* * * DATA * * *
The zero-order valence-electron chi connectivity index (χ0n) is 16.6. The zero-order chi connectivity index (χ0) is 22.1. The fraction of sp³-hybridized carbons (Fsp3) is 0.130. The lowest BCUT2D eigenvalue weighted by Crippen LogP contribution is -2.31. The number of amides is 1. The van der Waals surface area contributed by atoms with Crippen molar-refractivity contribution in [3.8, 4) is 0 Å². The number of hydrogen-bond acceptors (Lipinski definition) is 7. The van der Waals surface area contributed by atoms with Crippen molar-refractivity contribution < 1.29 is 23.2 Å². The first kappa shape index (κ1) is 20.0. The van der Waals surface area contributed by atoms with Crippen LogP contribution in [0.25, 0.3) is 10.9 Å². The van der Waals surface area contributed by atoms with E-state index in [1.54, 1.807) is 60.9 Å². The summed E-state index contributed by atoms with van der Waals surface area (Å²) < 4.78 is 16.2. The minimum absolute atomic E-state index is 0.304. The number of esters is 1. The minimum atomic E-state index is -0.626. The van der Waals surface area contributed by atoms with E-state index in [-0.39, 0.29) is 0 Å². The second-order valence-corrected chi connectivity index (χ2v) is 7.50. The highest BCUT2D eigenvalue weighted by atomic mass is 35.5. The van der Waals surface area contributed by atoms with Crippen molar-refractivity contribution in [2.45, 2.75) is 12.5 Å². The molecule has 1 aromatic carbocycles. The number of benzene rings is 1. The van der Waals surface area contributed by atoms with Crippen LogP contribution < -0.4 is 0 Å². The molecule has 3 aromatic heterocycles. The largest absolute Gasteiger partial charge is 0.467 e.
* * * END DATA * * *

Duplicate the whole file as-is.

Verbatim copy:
The zero-order valence-electron chi connectivity index (χ0n) is 16.6. The zero-order chi connectivity index (χ0) is 22.1. The fraction of sp³-hybridized carbons (Fsp3) is 0.130. The lowest BCUT2D eigenvalue weighted by Crippen LogP contribution is -2.31. The number of amides is 1. The van der Waals surface area contributed by atoms with Crippen molar-refractivity contribution in [3.8, 4) is 0 Å². The number of hydrogen-bond acceptors (Lipinski definition) is 7. The van der Waals surface area contributed by atoms with Crippen molar-refractivity contribution < 1.29 is 23.2 Å². The first kappa shape index (κ1) is 20.0. The van der Waals surface area contributed by atoms with Crippen LogP contribution in [0.25, 0.3) is 10.9 Å². The van der Waals surface area contributed by atoms with E-state index in [1.54, 1.807) is 60.9 Å². The summed E-state index contributed by atoms with van der Waals surface area (Å²) < 4.78 is 16.2. The minimum absolute atomic E-state index is 0.304. The number of esters is 1. The minimum atomic E-state index is -0.626. The van der Waals surface area contributed by atoms with E-state index in [-0.39, 0.29) is 0 Å². The second-order valence-corrected chi connectivity index (χ2v) is 7.50. The highest BCUT2D eigenvalue weighted by atomic mass is 35.5. The van der Waals surface area contributed by atoms with Crippen molar-refractivity contribution in [2.45, 2.75) is 12.5 Å². The molecule has 1 aromatic carbocycles. The number of benzene rings is 1. The van der Waals surface area contributed by atoms with Crippen LogP contribution < -0.4 is 0 Å². The molecule has 3 aromatic heterocycles. The largest absolute Gasteiger partial charge is 0.467 e.